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Passengers flying into three of the busiest US airports from Wuhan, China, or via connecting flights will be screened for a deadly new virus that has sickened dozens in China and already spread in Southeast Asia.

US health and immigration officials will start screening passengers from Wuhan for symptoms such as coughs and fever Friday night at New York’s John F. Kennedy International Airport. San Francisco International Airport and Los Angeles International Airport will be added to the screening on Saturday.

There are expected to be about 5,000 passengers arriving in the next few weeks during the Chinese Lunar New Year, the peak travel time for the 60,000 people who come from Wuhan each year, said Martin Cetron, director of the Center for Disease Control and Prevention’s division of global migration and quarantine.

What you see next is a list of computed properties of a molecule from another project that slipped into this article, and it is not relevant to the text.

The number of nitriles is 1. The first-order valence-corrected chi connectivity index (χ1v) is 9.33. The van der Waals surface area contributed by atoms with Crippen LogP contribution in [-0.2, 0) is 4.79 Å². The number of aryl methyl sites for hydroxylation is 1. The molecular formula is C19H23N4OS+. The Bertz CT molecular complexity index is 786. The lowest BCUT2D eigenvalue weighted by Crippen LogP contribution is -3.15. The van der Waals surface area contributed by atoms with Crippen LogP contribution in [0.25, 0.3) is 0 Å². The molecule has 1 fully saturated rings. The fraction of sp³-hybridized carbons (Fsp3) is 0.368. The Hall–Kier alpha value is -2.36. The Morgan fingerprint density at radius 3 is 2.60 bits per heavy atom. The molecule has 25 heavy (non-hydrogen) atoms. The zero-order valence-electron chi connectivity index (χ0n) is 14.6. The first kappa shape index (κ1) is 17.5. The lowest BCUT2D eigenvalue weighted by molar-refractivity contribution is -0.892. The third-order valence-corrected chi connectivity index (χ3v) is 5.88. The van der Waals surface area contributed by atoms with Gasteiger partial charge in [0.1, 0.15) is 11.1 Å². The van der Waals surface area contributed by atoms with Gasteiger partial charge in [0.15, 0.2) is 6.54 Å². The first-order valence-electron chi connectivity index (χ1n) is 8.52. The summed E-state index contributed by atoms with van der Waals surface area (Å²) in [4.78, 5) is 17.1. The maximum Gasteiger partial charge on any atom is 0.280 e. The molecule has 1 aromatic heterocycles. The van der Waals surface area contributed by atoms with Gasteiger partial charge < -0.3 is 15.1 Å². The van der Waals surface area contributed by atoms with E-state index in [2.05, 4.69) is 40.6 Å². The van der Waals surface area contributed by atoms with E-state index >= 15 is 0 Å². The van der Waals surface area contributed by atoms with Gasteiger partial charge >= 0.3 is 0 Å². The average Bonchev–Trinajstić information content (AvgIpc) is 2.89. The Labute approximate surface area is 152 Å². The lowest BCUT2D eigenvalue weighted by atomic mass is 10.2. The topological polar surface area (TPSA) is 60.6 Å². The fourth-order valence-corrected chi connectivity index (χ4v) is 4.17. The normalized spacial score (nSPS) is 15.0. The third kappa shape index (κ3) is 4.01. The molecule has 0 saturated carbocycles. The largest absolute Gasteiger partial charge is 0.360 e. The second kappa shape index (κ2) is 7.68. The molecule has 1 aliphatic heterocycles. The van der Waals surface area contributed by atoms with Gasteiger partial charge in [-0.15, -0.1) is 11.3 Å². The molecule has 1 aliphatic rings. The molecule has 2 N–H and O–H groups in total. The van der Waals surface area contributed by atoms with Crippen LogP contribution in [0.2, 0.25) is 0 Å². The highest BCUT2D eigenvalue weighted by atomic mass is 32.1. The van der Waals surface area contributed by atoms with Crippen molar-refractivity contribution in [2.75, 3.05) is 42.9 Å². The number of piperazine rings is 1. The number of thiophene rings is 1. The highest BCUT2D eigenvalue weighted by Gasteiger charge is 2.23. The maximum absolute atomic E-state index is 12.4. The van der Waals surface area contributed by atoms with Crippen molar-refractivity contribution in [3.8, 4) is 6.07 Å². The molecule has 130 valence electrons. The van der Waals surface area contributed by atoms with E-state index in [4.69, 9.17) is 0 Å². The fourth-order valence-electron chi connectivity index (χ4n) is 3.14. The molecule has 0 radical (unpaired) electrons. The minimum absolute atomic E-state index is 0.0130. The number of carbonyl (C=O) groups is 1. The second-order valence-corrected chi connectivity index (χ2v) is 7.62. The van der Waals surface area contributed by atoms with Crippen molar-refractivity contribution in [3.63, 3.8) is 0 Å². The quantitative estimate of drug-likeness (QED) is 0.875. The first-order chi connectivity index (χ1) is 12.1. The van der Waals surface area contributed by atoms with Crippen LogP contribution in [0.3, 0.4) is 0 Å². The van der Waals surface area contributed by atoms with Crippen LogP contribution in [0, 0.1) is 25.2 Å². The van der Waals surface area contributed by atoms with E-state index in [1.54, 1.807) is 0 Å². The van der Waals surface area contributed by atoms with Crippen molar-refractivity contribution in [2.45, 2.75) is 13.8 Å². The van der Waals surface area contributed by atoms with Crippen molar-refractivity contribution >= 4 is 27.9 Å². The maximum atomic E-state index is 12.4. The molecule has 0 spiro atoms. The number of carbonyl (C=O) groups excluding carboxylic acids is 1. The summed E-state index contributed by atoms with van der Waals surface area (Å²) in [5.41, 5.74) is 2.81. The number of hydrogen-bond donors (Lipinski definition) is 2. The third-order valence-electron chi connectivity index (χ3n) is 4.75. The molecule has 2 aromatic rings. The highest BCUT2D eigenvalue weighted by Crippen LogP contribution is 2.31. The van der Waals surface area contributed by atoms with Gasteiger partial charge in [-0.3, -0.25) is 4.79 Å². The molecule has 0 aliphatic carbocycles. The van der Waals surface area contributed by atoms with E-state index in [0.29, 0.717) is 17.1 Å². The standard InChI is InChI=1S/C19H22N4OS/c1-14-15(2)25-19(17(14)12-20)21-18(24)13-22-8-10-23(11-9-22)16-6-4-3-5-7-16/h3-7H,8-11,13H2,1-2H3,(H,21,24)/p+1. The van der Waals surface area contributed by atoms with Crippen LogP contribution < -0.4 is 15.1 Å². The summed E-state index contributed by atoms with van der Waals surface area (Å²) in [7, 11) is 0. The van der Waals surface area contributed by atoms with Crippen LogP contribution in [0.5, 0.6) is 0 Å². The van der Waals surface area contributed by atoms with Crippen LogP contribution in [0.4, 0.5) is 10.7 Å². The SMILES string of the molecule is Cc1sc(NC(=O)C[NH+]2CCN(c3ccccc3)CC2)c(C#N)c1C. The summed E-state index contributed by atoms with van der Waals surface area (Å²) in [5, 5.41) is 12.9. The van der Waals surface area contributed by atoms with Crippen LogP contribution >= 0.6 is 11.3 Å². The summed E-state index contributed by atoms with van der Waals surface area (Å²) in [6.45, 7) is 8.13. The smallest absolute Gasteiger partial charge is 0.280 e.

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The agency is taking aggressive action after previous outbreaks of novel viruses from abroad, including severe acute respiratory syndrome, known as SARS, which emerged in 2003, and Middle East Respiratory Syndrome, or MERS, which appeared in 2012. The agency last screened airline passengers during the Ebola outbreak in western Africa from 2014 to 2016.

The outbreak of the new coronavirus in China appears to be linked to an outdoor seafood and live animal market in Wuhan, with most of the 45 patients diagnosed so far reporting ties to the facility, which was recently closed for screening. While there have only been two reported deaths, the virus seems to be moving quickly, with four new cases reported in China within the past hour or so, CDC officials said. In addition, two cases have been reported in Thailand and one in Japan, all of whom had traveled to Wuhan.